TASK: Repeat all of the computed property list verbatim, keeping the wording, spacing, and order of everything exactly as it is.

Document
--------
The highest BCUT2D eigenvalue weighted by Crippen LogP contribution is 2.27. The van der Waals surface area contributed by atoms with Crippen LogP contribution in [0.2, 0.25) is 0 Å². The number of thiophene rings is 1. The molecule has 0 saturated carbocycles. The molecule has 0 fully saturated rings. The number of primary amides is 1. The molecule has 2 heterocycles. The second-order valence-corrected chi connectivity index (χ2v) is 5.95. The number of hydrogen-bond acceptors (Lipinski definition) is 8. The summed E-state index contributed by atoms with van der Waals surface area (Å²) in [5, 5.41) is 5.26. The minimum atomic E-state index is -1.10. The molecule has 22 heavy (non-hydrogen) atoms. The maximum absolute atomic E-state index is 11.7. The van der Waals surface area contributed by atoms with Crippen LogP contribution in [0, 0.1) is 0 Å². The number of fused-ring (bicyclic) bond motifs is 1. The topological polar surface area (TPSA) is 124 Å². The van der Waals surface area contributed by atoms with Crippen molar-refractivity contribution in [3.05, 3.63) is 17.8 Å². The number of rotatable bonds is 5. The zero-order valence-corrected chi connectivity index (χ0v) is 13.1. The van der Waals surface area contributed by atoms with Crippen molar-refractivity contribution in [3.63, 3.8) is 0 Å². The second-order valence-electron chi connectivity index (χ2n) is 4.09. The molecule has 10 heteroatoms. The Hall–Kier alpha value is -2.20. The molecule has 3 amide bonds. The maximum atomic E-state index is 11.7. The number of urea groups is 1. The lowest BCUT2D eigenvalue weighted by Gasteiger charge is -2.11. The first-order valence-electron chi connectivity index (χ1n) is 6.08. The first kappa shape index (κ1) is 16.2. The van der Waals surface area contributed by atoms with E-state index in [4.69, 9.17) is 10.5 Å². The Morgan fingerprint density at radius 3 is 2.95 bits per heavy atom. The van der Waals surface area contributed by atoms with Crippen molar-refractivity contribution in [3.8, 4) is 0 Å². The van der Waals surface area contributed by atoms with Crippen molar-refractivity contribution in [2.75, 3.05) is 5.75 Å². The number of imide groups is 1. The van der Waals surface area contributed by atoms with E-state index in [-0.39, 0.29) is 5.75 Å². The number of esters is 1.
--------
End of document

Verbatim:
The highest BCUT2D eigenvalue weighted by Crippen LogP contribution is 2.27. The van der Waals surface area contributed by atoms with Crippen LogP contribution in [0.2, 0.25) is 0 Å². The number of thiophene rings is 1. The molecule has 0 saturated carbocycles. The molecule has 0 fully saturated rings. The number of primary amides is 1. The molecule has 2 heterocycles. The second-order valence-corrected chi connectivity index (χ2v) is 5.95. The number of hydrogen-bond acceptors (Lipinski definition) is 8. The summed E-state index contributed by atoms with van der Waals surface area (Å²) in [5, 5.41) is 5.26. The minimum atomic E-state index is -1.10. The molecule has 22 heavy (non-hydrogen) atoms. The maximum absolute atomic E-state index is 11.7. The van der Waals surface area contributed by atoms with Crippen LogP contribution in [0, 0.1) is 0 Å². The number of fused-ring (bicyclic) bond motifs is 1. The topological polar surface area (TPSA) is 124 Å². The van der Waals surface area contributed by atoms with Crippen molar-refractivity contribution in [3.05, 3.63) is 17.8 Å². The number of rotatable bonds is 5. The zero-order valence-corrected chi connectivity index (χ0v) is 13.1. The van der Waals surface area contributed by atoms with Crippen molar-refractivity contribution in [3.63, 3.8) is 0 Å². The second-order valence-electron chi connectivity index (χ2n) is 4.09. The molecule has 10 heteroatoms. The Hall–Kier alpha value is -2.20. The molecule has 3 amide bonds. The maximum atomic E-state index is 11.7. The number of urea groups is 1. The lowest BCUT2D eigenvalue weighted by Gasteiger charge is -2.11. The first-order valence-electron chi connectivity index (χ1n) is 6.08. The first kappa shape index (κ1) is 16.2. The van der Waals surface area contributed by atoms with E-state index in [4.69, 9.17) is 10.5 Å². The Morgan fingerprint density at radius 3 is 2.95 bits per heavy atom. The van der Waals surface area contributed by atoms with Crippen molar-refractivity contribution in [3.8, 4) is 0 Å². The van der Waals surface area contributed by atoms with Crippen molar-refractivity contribution in [2.75, 3.05) is 5.75 Å². The number of imide groups is 1. The van der Waals surface area contributed by atoms with E-state index in [-0.39, 0.29) is 5.75 Å². The number of esters is 1.